Happy days! Home grown chillies are back on the menu. My serving suggestion? Best served with anything and everything.
Sunday, 19 June 2011
A few months ago I made an early start in preparing a special bed for pumpkins. I dug a load of horse manure and home made compost into the bed and then I excavated a short trench down the centre of the bed which, over the course of a few weeks, I filled with kitchen waste from home.
We keep a small plastic bucket with a screw-top lid in the kitchen into which we put various bio-degradable fruit & veg off-cuts, peelings, scrapings etc for composting. Each week I would tip the contents of the bucket into the trench and cover with a layer of soil until I was left with a nice mound of rich rotting waste covered in soil down the middle of the bed. Since then I have left the bed, undisturbed, to rot down whilst I have grown the pumpkin plants from seed in the greenhouse.
I had almost forgotten about the pumpkins until this weekend when I noticed them looking slightly pale and pot-bound fighting for light under a canopy of 5ft high tomato plants. Meanwhile the pumpkin bed had become a mass of weeds which were clearly thriving in the nutrient enriched soil.
A few weeks ago I had noticed that amongst the weeds there were two or three bushy growths which looked very much like potato plants. I assumed that there must have been some potato peelings in the kitchen waste from which potato plants had sprouted. I paid no attention to them; as far as I was concerned they were weeds. In April and May when I tenderly wrapped my first earlies and main crop potatoes in fleece I ignored these pumpkin plot invaders. In May and June when I have given an almost daily drenching of water to my official potato bed the pumpkin bed has been left parched. Any weeds which have dared to raise their heads above neat rows of potatoes in the regulation potato plot have been quickly yanked out and thrown onto the compost heap whereas the weeds in the pumpkin bed have just been left to get on with it.
This weekend I removed all the weeds from the pumpkin bed in readiness for planting out the pumpkins and was surprised to find that I have accidentally grown a lovely crop of new potatoes some of which were consumed with my Fathers' Day Sunday dinner today.
It does make me wonder if all the careful preparation of the main potato plot is really necessary. Why bother with the double digging, marking out, trench digging, spacing out, mounding up, wrapping in fleece, watering and weeding when you can get such delicious results by simply chucking a bucket full of kitchen slops into a hole.
Tuesday, 7 June 2011
I have got myself a little part-time self-employed sideline of evening work which has been taking up quite a lot of my time lately. The extra income is coming in useful. If nothing else it is helping to finance the horrific fuel costs for my long commute to my day job. The downside is that opportunities to spend mid-week evenings pottering about on the plot have become few and far between.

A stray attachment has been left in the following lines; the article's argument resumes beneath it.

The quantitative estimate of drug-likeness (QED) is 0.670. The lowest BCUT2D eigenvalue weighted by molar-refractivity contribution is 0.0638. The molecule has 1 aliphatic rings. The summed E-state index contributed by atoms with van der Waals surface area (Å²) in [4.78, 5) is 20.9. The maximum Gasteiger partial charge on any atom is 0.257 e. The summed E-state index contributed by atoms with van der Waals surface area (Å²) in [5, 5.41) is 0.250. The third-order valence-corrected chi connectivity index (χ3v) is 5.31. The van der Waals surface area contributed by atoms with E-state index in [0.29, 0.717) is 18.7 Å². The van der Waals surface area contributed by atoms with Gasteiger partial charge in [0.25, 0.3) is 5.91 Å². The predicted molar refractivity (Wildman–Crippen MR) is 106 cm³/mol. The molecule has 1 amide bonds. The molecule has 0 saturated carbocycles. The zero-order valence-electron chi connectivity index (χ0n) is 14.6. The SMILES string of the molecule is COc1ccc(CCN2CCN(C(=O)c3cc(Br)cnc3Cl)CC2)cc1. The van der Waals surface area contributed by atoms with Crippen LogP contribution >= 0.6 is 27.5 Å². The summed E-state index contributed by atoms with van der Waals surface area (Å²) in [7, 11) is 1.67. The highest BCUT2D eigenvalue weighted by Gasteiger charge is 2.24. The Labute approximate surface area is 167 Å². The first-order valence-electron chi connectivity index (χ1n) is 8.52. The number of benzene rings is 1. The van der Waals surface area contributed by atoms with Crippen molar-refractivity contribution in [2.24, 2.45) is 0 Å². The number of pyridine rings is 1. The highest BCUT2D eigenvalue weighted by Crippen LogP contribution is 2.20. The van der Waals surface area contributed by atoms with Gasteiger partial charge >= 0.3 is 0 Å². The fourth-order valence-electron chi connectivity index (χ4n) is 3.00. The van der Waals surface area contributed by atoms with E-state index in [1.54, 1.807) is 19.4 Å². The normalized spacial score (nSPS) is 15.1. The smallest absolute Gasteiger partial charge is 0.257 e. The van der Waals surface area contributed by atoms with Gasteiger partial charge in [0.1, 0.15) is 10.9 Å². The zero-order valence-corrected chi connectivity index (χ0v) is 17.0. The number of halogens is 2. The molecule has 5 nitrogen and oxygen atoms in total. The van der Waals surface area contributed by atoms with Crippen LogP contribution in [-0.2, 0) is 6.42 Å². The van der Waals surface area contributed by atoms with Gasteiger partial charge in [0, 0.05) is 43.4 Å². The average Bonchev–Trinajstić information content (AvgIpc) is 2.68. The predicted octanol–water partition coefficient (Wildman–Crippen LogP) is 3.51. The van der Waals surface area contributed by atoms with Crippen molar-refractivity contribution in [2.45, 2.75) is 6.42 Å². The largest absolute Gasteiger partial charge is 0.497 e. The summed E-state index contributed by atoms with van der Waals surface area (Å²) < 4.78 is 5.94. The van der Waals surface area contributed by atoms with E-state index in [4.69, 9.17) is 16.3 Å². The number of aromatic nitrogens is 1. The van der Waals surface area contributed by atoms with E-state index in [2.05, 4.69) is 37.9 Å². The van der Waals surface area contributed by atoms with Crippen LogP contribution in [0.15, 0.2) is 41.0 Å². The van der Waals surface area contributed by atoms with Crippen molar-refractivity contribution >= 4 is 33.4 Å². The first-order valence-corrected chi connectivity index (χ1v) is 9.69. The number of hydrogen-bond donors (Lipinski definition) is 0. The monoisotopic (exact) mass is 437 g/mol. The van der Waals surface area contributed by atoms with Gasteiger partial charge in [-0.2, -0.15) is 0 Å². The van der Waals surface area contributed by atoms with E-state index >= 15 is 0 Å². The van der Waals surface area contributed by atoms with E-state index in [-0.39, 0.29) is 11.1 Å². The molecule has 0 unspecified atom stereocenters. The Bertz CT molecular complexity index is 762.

Lack of spare time is also the reason why it has been a few weeks since I updated this blog. There are quite a few things that I would have liked to have blogged about but I just haven't found the time to sit down and type up my thoughts.
I was going to tell you about the pesky rabbits that I chase off the plot at 7 o'clock every morning when I stop by to open up the greenhouse.
I was going to tell the tale of how the supermarket grade broccoli, which you may recall the local organic farmer gave to me, has turned out to be cabbage. I was going to talk about the black kale which I have been given and the miraculous health benefits which it is reputed to provide. I was going to weave joyous prose on the subject of my beloved vines which have come back from the brink of death.
I wanted to go off on a journey of speculation as to what my neighbour might be cooking-up with this pipe and bucket arrangement which has appeared on his plot.
I wanted to speak in defence of cucumbers; they are not killers. I wanted to tell you about my potatoes, sprouts, asparagus, strawberries, rhubarb, onions, shallots, spring onions, carrots, garlic, leeks, garden peas, sugar-snap peas, beetroot, cauliflowers, courgettes, pumpkins, tomatoes, lettuce, french beans, runner beans, raddishes and chillies, all of which are thriving. I was hoping to share with you the recent glorious allotment sunsets.
But unfortunately I have not found the time to do any of this. However, if my suspicions are correct, I will soon be able to afford to retire from work so that I can spend long lazy days on the plot because I have good reason to believe that there is a pot of gold hidden in my compost box.